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Understanding How Trust Deeds and Sequestration View Secured and Unsecured Debts

  • Sharon McDougall -
  • 16th June 2020 -
  • 2 minutes to read

If you’re a Scottish resident struggling with personal debt and you’re considering a trust deed or sequestration as possible solutions, it’s important to realise that some types of debts cannot be managed within a formal insolvency procedure.

Below, we’ll discuss the types of debts that can be accepted into a trust deed or sequestration – and potentially be written off.

In any insolvency procedure, the only liabilities that can be written off are unsecured debts.

Understanding the difference between secured and unsecured debts can help you determine how much of your debt can be managed through a trust deed or sequestration process.

The primary difference between an unsecured debt and a secured debt lies in whether you used property or assets to secure the debt.

  • If you used any of your assets or belongings as collateral in order to obtain approval for credit or a loan, then it is considered a secured debt. The asset you used as collateral is referred to as a ‘security’ because it protects the creditor from the possibility of taking a loss in the event of default. Neither a trust deed nor a sequestration process can be used to manage or reduce a secured debt.
  • An unsecured debt is not obtained through the use of a security (collateral), so the creditor has no right to seize assets if you fail to make payments. If you default on an unsecured debt, the creditor may pass the debt onto a collection agency or take you to court. Any unsecured debt can be covered by a formal insolvency procedure.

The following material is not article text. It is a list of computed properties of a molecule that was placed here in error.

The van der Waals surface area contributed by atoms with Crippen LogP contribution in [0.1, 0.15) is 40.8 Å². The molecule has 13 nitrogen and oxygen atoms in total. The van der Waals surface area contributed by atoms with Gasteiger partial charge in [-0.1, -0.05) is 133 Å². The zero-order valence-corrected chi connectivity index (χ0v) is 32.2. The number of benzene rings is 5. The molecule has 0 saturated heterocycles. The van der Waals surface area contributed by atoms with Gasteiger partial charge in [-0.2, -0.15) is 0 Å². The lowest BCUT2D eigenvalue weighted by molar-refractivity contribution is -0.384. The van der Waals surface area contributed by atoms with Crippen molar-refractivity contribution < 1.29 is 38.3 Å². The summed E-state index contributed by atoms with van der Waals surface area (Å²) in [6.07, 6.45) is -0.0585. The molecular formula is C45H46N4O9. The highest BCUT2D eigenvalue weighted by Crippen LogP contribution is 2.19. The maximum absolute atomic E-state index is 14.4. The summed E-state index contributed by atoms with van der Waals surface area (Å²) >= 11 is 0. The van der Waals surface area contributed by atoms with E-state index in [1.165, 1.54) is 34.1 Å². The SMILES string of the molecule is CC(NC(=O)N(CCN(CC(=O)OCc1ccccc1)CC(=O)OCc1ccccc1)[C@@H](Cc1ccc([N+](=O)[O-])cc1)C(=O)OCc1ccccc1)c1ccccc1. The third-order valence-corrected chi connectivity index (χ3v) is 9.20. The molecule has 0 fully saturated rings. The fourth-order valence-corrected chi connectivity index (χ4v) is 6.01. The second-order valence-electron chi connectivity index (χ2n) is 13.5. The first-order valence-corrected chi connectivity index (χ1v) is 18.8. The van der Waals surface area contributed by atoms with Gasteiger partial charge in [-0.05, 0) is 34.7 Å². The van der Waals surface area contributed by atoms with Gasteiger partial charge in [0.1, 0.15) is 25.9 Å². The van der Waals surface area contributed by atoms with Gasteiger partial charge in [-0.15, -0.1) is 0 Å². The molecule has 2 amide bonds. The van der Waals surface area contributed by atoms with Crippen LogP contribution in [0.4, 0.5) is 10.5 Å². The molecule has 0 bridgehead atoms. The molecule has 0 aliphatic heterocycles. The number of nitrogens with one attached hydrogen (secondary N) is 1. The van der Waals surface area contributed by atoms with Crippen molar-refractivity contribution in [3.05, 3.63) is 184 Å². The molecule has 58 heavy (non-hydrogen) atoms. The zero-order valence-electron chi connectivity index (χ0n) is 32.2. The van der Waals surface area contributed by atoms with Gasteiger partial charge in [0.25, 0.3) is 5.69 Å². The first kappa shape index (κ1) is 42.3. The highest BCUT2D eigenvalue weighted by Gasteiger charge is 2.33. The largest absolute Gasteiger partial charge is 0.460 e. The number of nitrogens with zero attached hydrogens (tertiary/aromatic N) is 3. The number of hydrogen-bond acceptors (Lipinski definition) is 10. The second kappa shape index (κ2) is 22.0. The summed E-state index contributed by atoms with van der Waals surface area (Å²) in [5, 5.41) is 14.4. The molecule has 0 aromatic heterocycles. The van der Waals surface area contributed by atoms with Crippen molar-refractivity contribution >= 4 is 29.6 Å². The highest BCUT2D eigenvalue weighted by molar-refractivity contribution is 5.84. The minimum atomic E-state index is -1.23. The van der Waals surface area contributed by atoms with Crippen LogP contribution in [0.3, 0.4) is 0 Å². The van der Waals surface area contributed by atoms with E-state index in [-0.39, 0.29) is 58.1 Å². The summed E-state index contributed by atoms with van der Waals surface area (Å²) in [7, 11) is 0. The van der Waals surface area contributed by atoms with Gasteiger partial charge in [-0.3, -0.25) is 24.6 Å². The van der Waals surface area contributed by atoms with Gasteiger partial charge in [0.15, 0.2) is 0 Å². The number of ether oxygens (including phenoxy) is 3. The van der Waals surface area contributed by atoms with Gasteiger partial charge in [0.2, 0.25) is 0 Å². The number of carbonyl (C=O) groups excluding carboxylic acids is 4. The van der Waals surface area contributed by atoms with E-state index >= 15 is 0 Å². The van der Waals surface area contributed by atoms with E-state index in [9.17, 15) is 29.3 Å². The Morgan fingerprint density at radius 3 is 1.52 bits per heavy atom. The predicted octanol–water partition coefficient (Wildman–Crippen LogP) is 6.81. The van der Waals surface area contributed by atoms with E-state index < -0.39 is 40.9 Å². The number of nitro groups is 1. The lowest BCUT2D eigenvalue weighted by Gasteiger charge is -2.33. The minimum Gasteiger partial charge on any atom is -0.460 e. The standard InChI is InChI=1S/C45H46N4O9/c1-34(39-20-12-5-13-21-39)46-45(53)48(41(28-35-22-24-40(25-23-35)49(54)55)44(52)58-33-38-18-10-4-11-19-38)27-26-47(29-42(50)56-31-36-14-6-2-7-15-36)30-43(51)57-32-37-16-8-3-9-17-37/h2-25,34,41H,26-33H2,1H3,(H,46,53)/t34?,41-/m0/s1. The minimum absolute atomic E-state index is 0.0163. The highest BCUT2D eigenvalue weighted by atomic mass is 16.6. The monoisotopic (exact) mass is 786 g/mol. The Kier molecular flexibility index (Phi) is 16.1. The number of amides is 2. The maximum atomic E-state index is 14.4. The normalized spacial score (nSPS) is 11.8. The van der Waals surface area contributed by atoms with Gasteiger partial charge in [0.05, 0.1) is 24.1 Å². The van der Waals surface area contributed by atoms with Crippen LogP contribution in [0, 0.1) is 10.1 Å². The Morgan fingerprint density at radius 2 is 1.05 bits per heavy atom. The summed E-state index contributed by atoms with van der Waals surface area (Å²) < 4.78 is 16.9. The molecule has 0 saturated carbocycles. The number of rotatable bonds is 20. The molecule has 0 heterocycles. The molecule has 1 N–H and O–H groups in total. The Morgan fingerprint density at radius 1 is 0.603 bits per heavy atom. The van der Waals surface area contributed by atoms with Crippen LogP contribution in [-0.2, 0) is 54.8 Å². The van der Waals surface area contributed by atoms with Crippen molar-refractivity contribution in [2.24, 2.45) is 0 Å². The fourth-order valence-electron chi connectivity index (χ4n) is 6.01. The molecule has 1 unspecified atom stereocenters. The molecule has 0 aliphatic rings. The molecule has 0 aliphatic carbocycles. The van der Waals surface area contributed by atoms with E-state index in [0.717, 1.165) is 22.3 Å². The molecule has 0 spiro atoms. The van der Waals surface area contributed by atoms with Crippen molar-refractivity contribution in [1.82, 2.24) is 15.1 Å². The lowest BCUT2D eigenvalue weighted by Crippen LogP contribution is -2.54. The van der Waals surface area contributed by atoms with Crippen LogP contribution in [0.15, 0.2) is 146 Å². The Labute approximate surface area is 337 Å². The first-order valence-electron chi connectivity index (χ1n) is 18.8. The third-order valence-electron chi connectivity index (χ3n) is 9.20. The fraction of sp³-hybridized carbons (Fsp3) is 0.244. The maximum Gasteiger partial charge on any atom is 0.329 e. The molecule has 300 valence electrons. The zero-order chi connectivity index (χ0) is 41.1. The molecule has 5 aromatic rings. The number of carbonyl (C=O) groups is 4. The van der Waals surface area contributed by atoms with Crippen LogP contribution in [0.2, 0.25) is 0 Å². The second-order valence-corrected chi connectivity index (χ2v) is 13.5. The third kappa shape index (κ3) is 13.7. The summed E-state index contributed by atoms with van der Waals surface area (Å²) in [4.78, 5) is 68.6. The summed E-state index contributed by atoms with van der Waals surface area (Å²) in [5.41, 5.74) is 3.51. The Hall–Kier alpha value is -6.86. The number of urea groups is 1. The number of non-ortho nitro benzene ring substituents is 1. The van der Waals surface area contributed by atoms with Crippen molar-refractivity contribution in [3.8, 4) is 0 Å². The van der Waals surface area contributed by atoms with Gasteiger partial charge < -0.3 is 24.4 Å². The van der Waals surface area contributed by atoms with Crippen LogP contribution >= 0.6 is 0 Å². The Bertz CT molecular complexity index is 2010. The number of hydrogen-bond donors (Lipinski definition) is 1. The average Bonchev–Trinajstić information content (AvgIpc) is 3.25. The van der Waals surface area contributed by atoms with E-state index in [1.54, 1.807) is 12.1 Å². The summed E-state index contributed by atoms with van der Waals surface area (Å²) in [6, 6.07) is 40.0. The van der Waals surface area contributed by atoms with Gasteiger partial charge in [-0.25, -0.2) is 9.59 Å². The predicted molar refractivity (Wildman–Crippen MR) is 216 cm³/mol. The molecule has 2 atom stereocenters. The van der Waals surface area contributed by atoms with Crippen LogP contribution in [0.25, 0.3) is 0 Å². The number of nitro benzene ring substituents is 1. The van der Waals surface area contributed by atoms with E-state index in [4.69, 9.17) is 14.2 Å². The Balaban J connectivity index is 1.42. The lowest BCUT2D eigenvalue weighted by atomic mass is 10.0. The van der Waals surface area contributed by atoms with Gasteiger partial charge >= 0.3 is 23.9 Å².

Examples of unsecured debts, which can be covered by a trust deed or sequestration:

  • Credit card balances
  • Payday loans
  • Medical bills
  • Catalogue accounts
  • Overdrafts
  • Unsecured personal loans

Examples of secured debts, which cannot be included in a trust deed or sequestration arrangement:

  • Mortgage loan
  • Vehicle loan
  • Non-recourse loans
  • Student loans

In addition to secured loans, there are other types of debt that cannot be managed using a trust deed or sequestration arrangement. These include:

  • Court-ordered fines and penalties
  • Forfeiture orders
  • Child support
  • Ailment obligations

The above examples are by no means exhaustive; there are other types of secured and unsecured debts but we’ve covered the most common. If you’re still curious about which debts you’ll be able to manage using a trust deed or sequestration, or if you have questions about any issue related to insolvency in Scotland, contact Scotland Debt Solutions today.

Sharon McDougall
Sharon McDougall
Manager
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